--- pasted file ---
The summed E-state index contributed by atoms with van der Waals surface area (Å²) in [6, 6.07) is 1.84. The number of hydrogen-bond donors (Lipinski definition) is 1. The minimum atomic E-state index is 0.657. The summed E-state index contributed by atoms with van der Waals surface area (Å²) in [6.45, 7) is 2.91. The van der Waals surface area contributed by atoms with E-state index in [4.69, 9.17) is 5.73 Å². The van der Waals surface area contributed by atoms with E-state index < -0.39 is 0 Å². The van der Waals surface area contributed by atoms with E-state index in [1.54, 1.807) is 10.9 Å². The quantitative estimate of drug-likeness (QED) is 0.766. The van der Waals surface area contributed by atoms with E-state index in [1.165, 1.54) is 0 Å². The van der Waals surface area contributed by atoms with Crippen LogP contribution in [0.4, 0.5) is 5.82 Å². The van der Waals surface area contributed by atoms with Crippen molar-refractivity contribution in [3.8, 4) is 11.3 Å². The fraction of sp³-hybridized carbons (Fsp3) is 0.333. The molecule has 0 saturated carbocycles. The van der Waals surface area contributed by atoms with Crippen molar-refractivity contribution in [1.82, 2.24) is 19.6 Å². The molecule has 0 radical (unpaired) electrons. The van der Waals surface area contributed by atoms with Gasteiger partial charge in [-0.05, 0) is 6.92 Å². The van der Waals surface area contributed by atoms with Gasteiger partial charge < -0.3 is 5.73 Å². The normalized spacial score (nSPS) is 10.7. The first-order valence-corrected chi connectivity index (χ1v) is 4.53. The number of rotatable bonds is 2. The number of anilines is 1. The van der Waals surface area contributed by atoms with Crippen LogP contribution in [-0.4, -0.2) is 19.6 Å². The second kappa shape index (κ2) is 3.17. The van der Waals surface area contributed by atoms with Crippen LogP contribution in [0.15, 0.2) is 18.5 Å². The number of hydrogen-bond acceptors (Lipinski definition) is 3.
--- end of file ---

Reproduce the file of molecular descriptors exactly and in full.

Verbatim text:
The summed E-state index contributed by atoms with van der Waals surface area (Å²) in [6, 6.07) is 1.84. The number of hydrogen-bond donors (Lipinski definition) is 1. The minimum atomic E-state index is 0.657. The summed E-state index contributed by atoms with van der Waals surface area (Å²) in [6.45, 7) is 2.91. The van der Waals surface area contributed by atoms with E-state index in [4.69, 9.17) is 5.73 Å². The van der Waals surface area contributed by atoms with E-state index < -0.39 is 0 Å². The van der Waals surface area contributed by atoms with E-state index in [1.54, 1.807) is 10.9 Å². The quantitative estimate of drug-likeness (QED) is 0.766. The van der Waals surface area contributed by atoms with E-state index in [1.165, 1.54) is 0 Å². The van der Waals surface area contributed by atoms with Crippen LogP contribution in [0.4, 0.5) is 5.82 Å². The van der Waals surface area contributed by atoms with Crippen molar-refractivity contribution in [3.8, 4) is 11.3 Å². The fraction of sp³-hybridized carbons (Fsp3) is 0.333. The molecule has 0 saturated carbocycles. The van der Waals surface area contributed by atoms with Crippen molar-refractivity contribution in [1.82, 2.24) is 19.6 Å². The molecule has 0 radical (unpaired) electrons. The van der Waals surface area contributed by atoms with Gasteiger partial charge in [-0.05, 0) is 6.92 Å². The van der Waals surface area contributed by atoms with Gasteiger partial charge < -0.3 is 5.73 Å². The normalized spacial score (nSPS) is 10.7. The first-order valence-corrected chi connectivity index (χ1v) is 4.53. The number of rotatable bonds is 2. The number of anilines is 1. The van der Waals surface area contributed by atoms with Crippen LogP contribution in [-0.4, -0.2) is 19.6 Å². The second kappa shape index (κ2) is 3.17. The van der Waals surface area contributed by atoms with Crippen LogP contribution in [0.15, 0.2) is 18.5 Å². The number of hydrogen-bond acceptors (Lipinski definition) is 3.